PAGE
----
High Court: Man has bankruptcy extended by five years for failing to cooperate with Official Assignee

A man who was adjudicated bankrupt in December 2015 has had his bankruptcy extended by five years due to his “complete failure to co-operate with the bankruptcy process”.

Ms Justice Caroline Costello ruled that the man, who would have been automatically discharged from bankruptcy in December 2016, “deliberately hindered” the bankruptcy process by withdrawing nearly €50,000 from his bank account after he was adjudicated bankrupt, and therefore a five-year extension was an appropriate sanction.


In the High Court, the Official Assignee in bankruptcy brought an application seeking an order extending the bankruptcy period of Mr John Gaynor pursuant to s. 85A(1) of the Bankruptcy Act 1988.

The application was brought on the basis that Mr Gaynor had failed to co-operate with the Official Assignee in the realisation of his assets, or had hidden from or failed to disclose income or assets which could be realised for the benefit of the creditors of the bankrupt.

The Official Assignee also sought an order pursuant to s. 85(3) of the Act that the bankruptcy period shall not stand discharged until the investigation and pending the making of a determination under the application.


On 7th December 2015, Mr Gaynor was adjudicated a bankrupt on foot of a petition presented by his former solicitors.

Initially he refused to co-operate with the bankruptcy inspector by giving him the necessary contact details. However, as Mr Gaynor wished to bring a show cause application, he arranged for the order of adjudication to be served upon him by consent on 1st February 2016.

Justice Costello stated that this was “the full extent of his co-operation in the bankruptcy”.In addition to his complete failure to co-operate with the bankruptcy process, Mr Gaynor “failed to disclose any assets at all to the Official Assignee”.

In the circumstances, Justice Costello was satisfied that the evidence adduced by the Official Assignee established a prima facie case of very grave non co-operation and a failure to disclose assets in bankruptcy.

Justice Costello also stated that in the High Court proceedings, “far from seeking, to co-operate with his bankruptcy, Mr Gaynor persists in his obstruction and defiance of the process”.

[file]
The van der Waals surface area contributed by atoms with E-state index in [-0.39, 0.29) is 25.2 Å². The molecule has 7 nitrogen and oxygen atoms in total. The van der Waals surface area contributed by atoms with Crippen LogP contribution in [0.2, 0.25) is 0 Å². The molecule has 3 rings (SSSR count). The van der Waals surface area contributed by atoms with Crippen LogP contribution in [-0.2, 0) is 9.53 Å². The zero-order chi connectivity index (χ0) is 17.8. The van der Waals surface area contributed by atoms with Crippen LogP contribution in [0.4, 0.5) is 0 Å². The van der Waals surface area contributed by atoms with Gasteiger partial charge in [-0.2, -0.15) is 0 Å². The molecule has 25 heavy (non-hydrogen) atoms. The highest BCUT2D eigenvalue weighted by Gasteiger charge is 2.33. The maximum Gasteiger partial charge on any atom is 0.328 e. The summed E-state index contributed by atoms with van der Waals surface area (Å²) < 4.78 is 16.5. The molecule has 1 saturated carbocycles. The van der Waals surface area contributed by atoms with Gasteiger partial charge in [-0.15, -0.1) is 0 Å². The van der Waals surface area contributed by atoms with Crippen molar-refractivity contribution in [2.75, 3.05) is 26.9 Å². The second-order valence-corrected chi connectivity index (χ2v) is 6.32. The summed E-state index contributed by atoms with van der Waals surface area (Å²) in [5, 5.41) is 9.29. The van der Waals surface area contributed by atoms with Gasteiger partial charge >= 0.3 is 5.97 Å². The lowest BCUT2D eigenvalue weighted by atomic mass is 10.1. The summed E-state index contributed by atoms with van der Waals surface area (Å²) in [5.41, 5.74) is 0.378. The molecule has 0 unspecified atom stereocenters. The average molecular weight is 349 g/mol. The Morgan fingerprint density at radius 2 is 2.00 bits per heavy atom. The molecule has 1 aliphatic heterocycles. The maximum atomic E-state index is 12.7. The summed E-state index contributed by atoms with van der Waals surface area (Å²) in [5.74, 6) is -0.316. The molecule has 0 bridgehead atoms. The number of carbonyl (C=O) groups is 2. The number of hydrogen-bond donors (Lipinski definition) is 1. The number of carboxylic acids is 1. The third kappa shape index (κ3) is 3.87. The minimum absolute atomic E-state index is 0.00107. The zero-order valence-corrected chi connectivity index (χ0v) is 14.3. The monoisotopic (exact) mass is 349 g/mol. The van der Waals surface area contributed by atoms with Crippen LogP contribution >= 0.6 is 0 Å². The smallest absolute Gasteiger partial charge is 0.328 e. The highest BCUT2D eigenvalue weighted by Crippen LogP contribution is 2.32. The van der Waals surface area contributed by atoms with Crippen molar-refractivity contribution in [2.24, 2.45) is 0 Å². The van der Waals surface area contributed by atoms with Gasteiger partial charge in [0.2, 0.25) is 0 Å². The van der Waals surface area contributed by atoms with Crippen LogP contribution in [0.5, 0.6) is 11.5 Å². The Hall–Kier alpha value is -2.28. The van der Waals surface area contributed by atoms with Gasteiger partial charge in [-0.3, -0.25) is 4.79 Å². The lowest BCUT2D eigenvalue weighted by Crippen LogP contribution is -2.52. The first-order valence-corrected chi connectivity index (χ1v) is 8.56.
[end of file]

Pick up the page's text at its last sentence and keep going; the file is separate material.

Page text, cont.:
The Court heard that Mr Gaynor did not swear an affidavit challenging the affidavit of the Official Assignee; and that he did not offer any explanation or excuse for his failure to complete a statement of affairs or a statement of personal information other than to insist that he was not properly adjudicated a bankrupt.

Recusal application

In the High Court, Mr Gaynor invited Justice Costello to recuse herself from hearing any matters relating to him, citing that she had a personal interest in the continuation of his bankruptcy. Mr Gaynor argued that clients of Ms Costello’s husband’s firm of solicitors own “much if not all of the equity” of a company granted a licence upon his lands without his knowledge.

Justice Costello stated that she did not have any knowledge of this, and thus ruled that this was not a proper basis upon which she should recuse herself.

Extending the bankruptcy

Firstly, Justice Costello was satisfied that the application was brought prior to the automatic discharge of the bankruptcy. She was also satisfied “from the uncontroverted evidence of the Official Assignee” that there had been a total failure of Mr Gaynor to cooperate in the bankruptcy process, and that he had hidden from or failed to disclose to the Official Assignee any income or assets which could be realised for the benefit of the creditors of the bankrupt.

Of particular concern was the withdrawal of nearly €50,000 from his bank account just days after his adjudication and the failure to account for any of the monies to the Official Assignee.

In all the circumstances, Justice Costello made an order that Mr Gaynor’s bankruptcy should not stand discharged by virtue of section 85 of the Bankruptcy Act 1988, as amended by the substitution of s. 157 of the Personal Solvency Act 2012

In assessing the length of the extension, Justice Costello considered Killally (A Bankrupt) v. Official Assignee 4 I.R. 365; McFeely (A Bankrupt) IEHC 299; and Lehane v Farrell IEHC 637.

While there was limited evidence establishing that the creditors had been prejudiced by the wrongdoings of the bankrupt, there had been a failure to disclose assets such as land, livestock, motor vehicles, and farm machinery to the Official Assignee – resulting in further prejudice to the creditors of the bankrupt.

Justice Costello found that the conduct of Mr Gaynor in relation to his bankruptcy challenged the integrity of the bankruptcy process, and that sanctions were therefore required for breaching the process.

Taking into consideration the degree of non-cooperation and concealment of assets which led to loss, Justice Costello extended the period of bankruptcy by five years.

  • by Seosamh Gráinséir for Irish Legal News
  • Share icon
    Share this article: